unesco | le strade nuove (the new street) and the system of the palazzi dei rolli (palaces of the lists)

palazzi dei rolli | unesco and palazzi storici di genova (historical palaces of genoa)

rolli days

museo palazzo reale (royal palace museum) | via balbi, 10

via garibaldi 12 design store | via garibaldi, 12

 

what do you think of when you think of florence (firenze), italy?

probably, the cupola (dome) designed, engineered, and constructed for the duomo (cathedral) by filippo brunelleschi (1377-1446). 

view of florence from la leggenda dei frati restaurant, located in the giardino bardini (bardini gardens)

photo credit lisa walsh | innerspace

 

piazza del duomo | florence, italy

left to right:

arnolfo di cambio (1240-1310) | cattedrale di santa maria del fiore (cathedral of saint mary of the flower) (1296-1884)

filippo brunelleschi (1377-1446) | cupola di brunelleschi (brunelleschi’s dome) (1418-1434)

giotto di bondone (c. 1267-1337) | campanile di giotto (giotto’s bell tower) (1334-1359)

photo credit lisa walsh | innerspace

 

filippo brunelleschi (1377-1446) | cupola (1418-1434) | cattedrale di santa maria del fiore | piazza del duomo | florence, italy

photo credit lisa walsh | innerspace

 

brunelleschi is considered the most important italian renaissance architect and engineer because of his pioneering double layered and self supporting dome design.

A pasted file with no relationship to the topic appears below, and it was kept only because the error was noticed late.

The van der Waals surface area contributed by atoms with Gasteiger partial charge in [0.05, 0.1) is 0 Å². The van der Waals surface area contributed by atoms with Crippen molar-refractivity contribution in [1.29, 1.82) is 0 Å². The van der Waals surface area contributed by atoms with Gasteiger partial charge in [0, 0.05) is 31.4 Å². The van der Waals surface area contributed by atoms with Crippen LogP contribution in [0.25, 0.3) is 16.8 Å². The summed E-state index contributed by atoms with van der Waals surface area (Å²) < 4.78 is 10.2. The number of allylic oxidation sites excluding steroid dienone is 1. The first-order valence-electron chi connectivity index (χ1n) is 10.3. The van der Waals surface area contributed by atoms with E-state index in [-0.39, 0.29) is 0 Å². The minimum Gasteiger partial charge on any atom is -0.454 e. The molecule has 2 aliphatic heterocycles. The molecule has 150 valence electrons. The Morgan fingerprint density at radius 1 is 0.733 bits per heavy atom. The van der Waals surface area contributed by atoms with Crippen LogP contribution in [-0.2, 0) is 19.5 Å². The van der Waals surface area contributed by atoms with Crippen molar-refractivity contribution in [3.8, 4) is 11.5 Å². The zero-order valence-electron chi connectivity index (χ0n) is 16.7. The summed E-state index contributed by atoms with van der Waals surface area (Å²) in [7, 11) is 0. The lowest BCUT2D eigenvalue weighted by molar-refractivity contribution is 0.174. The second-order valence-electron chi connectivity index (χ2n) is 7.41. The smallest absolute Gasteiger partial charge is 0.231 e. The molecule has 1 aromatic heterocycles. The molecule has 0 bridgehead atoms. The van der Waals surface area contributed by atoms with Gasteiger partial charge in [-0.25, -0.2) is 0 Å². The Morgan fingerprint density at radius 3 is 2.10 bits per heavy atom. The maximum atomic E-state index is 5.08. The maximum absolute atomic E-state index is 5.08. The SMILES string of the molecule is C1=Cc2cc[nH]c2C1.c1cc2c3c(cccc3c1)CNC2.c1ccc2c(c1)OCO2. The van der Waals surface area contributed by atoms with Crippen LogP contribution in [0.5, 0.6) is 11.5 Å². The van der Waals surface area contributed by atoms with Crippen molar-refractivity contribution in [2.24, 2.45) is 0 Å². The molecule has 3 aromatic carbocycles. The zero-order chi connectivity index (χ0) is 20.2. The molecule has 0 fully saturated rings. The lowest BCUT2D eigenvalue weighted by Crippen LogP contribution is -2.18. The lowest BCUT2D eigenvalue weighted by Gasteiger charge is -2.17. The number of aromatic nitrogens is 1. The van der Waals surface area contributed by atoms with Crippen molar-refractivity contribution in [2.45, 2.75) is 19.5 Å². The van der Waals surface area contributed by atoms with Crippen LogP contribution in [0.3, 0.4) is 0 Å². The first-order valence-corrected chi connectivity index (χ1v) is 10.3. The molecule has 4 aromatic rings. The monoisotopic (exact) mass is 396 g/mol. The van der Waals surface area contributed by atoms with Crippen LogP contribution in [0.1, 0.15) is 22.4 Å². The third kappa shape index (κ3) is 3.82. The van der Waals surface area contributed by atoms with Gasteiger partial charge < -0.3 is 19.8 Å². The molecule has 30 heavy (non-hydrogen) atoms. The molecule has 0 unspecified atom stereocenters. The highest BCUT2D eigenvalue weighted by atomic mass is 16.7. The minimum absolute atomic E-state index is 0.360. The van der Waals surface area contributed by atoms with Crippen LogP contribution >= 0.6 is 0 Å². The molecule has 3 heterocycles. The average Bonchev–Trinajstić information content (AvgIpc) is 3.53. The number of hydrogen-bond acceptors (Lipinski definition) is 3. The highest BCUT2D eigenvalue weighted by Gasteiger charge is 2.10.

even brunelleschi’s uncompleted buildings, such as the basilica di santo spirito (basilica of the holy spirit), which has an unfinished facade, are considered architectural and engineering masterpieces.

piazza santo spirito | florence, italy

filippo brunelleschi (1377-1446) | basilica di santo spirito (1444-1488)

photo credits lisa walsh | innerspace

 

like santo spirito, which was brunelleschi’s last project, the facade of one of brunelleschi’s first projects, the basilica di san lorenzo (basilica of saint lawrence), was never completed.

piazza san lorenzo | florence, italy

left to right:

filippo brunelleschi (1377-1446) | basilica di san lorenzo (1422-1461)

matteo nigetti (1570-1648) | cappella dei principe (chapel of the princes) (1602-1650) | le cappella medicee (the medici chapels)

michelangelo di lodovico buonarroti simoni (1475-1564) | sagrestia nuova (new sacristy) (1520-1534) | le cappella medicee

photo credits lisa walsh | innerspace

 

michelangelo (1475-1564) | sagrestia nuova (1520-1534) | le cappella medicee | florence, italy

photo credits lisa walsh | innerspace

 

you may think of michelangelo (1475-1564) as the painter and sculptor of masterpieces.  such as, the frescoes of the last judgement (1536-1541) on the walls, and the genesis episodes on the ceiling (1508-1512) of the cappella sistina (sistine chapel) at the musei vaticani (vatican museum) in roma (rome).  or, the marble sculpture of david, now at the galleria dell’accademia di firenze (gallery of the academy of florence).

the original sculpture of david.

michelangelo (1475-1564) | david (1502-1504) | galleria dell’accademia | florence, italy

photo credits lisa walsh | innerspace

 

and, the copy, which was installed in the piazza della signoria, outside of the palazzo vecchio (old palace), in 1873.

copy of david (1873) | piazza della signoria | florence, italy

photo credits lisa walsh | innerspace

 

but, michelangelo was also a brilliant architect.